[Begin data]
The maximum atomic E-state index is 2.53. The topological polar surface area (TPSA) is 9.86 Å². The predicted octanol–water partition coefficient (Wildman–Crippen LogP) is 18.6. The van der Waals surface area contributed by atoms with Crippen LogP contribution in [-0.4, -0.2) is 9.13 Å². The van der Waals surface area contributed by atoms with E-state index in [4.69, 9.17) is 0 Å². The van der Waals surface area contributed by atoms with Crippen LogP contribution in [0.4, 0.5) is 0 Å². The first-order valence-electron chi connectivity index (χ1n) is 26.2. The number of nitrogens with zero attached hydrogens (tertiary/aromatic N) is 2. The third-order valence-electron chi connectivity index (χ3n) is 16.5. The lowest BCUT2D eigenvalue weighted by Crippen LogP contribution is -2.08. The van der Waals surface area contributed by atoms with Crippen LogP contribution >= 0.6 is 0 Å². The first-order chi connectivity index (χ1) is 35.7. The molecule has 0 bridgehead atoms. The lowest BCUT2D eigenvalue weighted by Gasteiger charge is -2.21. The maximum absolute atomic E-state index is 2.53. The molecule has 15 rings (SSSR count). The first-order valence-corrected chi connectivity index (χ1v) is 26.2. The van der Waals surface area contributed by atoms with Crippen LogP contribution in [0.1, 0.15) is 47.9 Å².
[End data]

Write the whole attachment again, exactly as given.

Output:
The maximum atomic E-state index is 2.53. The topological polar surface area (TPSA) is 9.86 Å². The predicted octanol–water partition coefficient (Wildman–Crippen LogP) is 18.6. The van der Waals surface area contributed by atoms with Crippen LogP contribution in [-0.4, -0.2) is 9.13 Å². The van der Waals surface area contributed by atoms with E-state index in [4.69, 9.17) is 0 Å². The van der Waals surface area contributed by atoms with Crippen LogP contribution in [0.4, 0.5) is 0 Å². The first-order valence-electron chi connectivity index (χ1n) is 26.2. The number of nitrogens with zero attached hydrogens (tertiary/aromatic N) is 2. The third-order valence-electron chi connectivity index (χ3n) is 16.5. The lowest BCUT2D eigenvalue weighted by Crippen LogP contribution is -2.08. The van der Waals surface area contributed by atoms with Crippen LogP contribution >= 0.6 is 0 Å². The first-order chi connectivity index (χ1) is 35.7. The molecule has 0 bridgehead atoms. The lowest BCUT2D eigenvalue weighted by Gasteiger charge is -2.21. The maximum absolute atomic E-state index is 2.53. The molecule has 15 rings (SSSR count). The first-order valence-corrected chi connectivity index (χ1v) is 26.2. The van der Waals surface area contributed by atoms with Crippen LogP contribution in [0.1, 0.15) is 47.9 Å².